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Looseleaf Chai Tea

April 8, 2013

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I think the best recipes are ones that don’t require strict measurement, where the taste is a bit different each time and that difference is part of the pleasure. That probably holds most true for my recipe for looseleaf chai tea. We go through this tea quickly, and as a result we make it frequently, savoring the slight variation from week to week.

This tea is a great alternative to coffee and drink it in the mornings and sometimes again later in the day. It is caffeinated, as the base is black. But of course black tea is not as heavily caffeinated as coffee, and mixing it with spices reduces the load per cup even further. To make your first batch, start by blending together the following ingredients:

  • 1 1/4 cups looseleaf assam tea
  • 3 tablespoons cinnamon chips (if you can’t find chips, soak cinnamon sticks in water for a few minutes and then tear them into bits)
  • 10 star anise, broken into individual lobes
  • 1 teaspoon fennel seeds
  • 1 teaspoon dried minced ginger
  • 2 tablespoons cloves
  • 1/2 teaspoon cardamom
  • 1 teaspoon black peppercorns
  • 1 teaspoon white peppercorns

You can — and should — modify these proportions to taste! The measurements certainly don’t have to be precise; I usually use my hands instead of teaspoons and go by the look of the mix more than anything. Happily, if you find you are running short on one ingredient, you can in some cases do a bit of substitution. For example, both the cloves and the cardamom are sweet and spicy at the same time; if you don’t have enough of one, amp up the other. The same goes for the anise and the fennel seed; chopped dried licorice root can also be used in a pinch, although it is sweeter.

To blend, just put the ingredients together in some sort of tin and shake to combine. No, the blending will never be perfect. In theory one cup could be a bit more gingery or peppery than another; in practice, though, I can’t say that I’ve had this problem. I do recommend against using a glass jar to store your tea, since tea leaves degrades with light. Once you have prepared your blend, you can draw on it to make yourself cup after cup:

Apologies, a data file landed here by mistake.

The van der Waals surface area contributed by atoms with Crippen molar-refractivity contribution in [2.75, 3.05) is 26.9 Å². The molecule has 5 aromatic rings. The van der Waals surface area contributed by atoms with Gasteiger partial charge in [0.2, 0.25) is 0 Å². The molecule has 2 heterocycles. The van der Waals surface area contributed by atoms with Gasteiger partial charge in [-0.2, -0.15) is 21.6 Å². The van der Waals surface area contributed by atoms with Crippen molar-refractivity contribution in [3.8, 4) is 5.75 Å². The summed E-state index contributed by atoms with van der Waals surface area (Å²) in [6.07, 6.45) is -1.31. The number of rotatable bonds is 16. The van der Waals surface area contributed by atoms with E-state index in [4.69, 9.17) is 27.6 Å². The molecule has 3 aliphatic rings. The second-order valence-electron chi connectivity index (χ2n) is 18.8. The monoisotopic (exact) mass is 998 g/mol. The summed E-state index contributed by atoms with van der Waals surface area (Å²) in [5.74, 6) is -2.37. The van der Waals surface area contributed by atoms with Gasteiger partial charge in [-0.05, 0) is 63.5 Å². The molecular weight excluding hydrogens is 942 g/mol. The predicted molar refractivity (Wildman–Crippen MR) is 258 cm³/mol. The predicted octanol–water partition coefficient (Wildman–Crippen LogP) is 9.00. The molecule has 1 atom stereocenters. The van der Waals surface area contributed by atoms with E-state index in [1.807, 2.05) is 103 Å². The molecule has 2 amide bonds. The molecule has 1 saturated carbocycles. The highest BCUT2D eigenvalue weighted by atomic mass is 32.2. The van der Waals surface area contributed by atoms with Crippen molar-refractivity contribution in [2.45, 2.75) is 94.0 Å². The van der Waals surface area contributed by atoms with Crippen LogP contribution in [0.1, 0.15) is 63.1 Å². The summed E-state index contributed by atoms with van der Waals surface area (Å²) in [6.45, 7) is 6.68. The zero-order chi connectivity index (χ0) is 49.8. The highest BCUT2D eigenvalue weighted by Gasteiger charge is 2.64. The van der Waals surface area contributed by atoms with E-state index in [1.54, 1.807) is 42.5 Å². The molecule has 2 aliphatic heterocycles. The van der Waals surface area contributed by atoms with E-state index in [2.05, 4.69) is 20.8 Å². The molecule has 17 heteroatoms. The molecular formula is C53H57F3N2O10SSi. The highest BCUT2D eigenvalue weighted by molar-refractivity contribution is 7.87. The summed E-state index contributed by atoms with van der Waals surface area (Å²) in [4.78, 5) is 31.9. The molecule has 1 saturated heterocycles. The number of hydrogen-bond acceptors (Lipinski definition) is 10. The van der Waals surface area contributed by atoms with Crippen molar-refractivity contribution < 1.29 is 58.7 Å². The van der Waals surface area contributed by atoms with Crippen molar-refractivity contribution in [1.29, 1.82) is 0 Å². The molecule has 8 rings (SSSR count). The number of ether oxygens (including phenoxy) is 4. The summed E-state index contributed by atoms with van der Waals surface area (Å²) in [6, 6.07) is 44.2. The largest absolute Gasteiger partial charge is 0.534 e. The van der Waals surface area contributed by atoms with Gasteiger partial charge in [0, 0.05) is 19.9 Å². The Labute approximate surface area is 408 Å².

• Position a tea strainer in a mug
  • Scoop in 1-2 tablespoons of the chai blend
  • Add boiling water
  • Let steep for 3-4 minutes (longer steeping equals stronger taste but also higher caffeine levels)
  • Stir in honey and then add a splash of milk

My go-to tea strainer is the same standard gold-mesh affair that you can find nearly everywhere. If you’re making your tea to go, however, this travel mug with a built-in strainer from T2 Tea is unbeatable. I know that sourcing these ingredients might be challenging, so a few notes on where to acquire:

  • MarketSpice. You can get all of these ingredients from MarketSpice, a fantastic and spice store in the historic Pike Place Market in Seattle. Buying online is easy at www.marketspice.com.
  • Indian grocery stores. I’ve found good prices on anise, cardomom, and fennel at an Indian grocery store here in Cambridge called Shalimar.
  • Natural food stores. Our local coop – Harvest, also in Cambridge – stocks most of these ingredients. Whole Foods stocks a few, but at prices so high that you can’t really buy them in the quantities you need.

Of course, there are lots of other sources for tea and for spices. This list is by no means exhaustive.

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